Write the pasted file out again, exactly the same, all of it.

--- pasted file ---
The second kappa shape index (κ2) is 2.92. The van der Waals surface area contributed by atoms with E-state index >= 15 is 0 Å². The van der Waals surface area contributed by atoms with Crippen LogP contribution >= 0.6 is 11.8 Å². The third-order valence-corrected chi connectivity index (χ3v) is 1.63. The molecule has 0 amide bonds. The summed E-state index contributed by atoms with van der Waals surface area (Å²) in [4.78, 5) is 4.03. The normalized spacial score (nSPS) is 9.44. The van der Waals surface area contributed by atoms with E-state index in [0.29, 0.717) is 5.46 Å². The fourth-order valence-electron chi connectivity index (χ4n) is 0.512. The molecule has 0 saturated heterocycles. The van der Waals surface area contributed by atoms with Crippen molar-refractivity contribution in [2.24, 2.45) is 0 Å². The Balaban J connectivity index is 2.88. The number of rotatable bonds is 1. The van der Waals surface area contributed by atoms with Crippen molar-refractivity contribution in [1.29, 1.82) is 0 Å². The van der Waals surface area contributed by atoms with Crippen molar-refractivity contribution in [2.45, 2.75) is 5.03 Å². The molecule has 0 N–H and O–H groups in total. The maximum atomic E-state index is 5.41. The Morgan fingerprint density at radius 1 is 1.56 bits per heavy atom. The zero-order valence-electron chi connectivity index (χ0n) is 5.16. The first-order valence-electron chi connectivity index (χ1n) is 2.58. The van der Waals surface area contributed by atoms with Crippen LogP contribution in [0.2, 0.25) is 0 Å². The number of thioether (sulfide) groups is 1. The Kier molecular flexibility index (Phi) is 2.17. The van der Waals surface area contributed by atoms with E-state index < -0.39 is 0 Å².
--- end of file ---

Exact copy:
The second kappa shape index (κ2) is 2.92. The van der Waals surface area contributed by atoms with E-state index >= 15 is 0 Å². The van der Waals surface area contributed by atoms with Crippen LogP contribution >= 0.6 is 11.8 Å². The third-order valence-corrected chi connectivity index (χ3v) is 1.63. The molecule has 0 amide bonds. The summed E-state index contributed by atoms with van der Waals surface area (Å²) in [4.78, 5) is 4.03. The normalized spacial score (nSPS) is 9.44. The van der Waals surface area contributed by atoms with E-state index in [0.29, 0.717) is 5.46 Å². The fourth-order valence-electron chi connectivity index (χ4n) is 0.512. The molecule has 0 saturated heterocycles. The van der Waals surface area contributed by atoms with Crippen molar-refractivity contribution in [2.24, 2.45) is 0 Å². The Balaban J connectivity index is 2.88. The number of rotatable bonds is 1. The van der Waals surface area contributed by atoms with Crippen molar-refractivity contribution in [1.29, 1.82) is 0 Å². The van der Waals surface area contributed by atoms with Crippen molar-refractivity contribution in [2.45, 2.75) is 5.03 Å². The molecule has 0 N–H and O–H groups in total. The maximum atomic E-state index is 5.41. The Morgan fingerprint density at radius 1 is 1.56 bits per heavy atom. The zero-order valence-electron chi connectivity index (χ0n) is 5.16. The first-order valence-electron chi connectivity index (χ1n) is 2.58. The van der Waals surface area contributed by atoms with Crippen LogP contribution in [0.2, 0.25) is 0 Å². The number of thioether (sulfide) groups is 1. The Kier molecular flexibility index (Phi) is 2.17. The van der Waals surface area contributed by atoms with E-state index < -0.39 is 0 Å².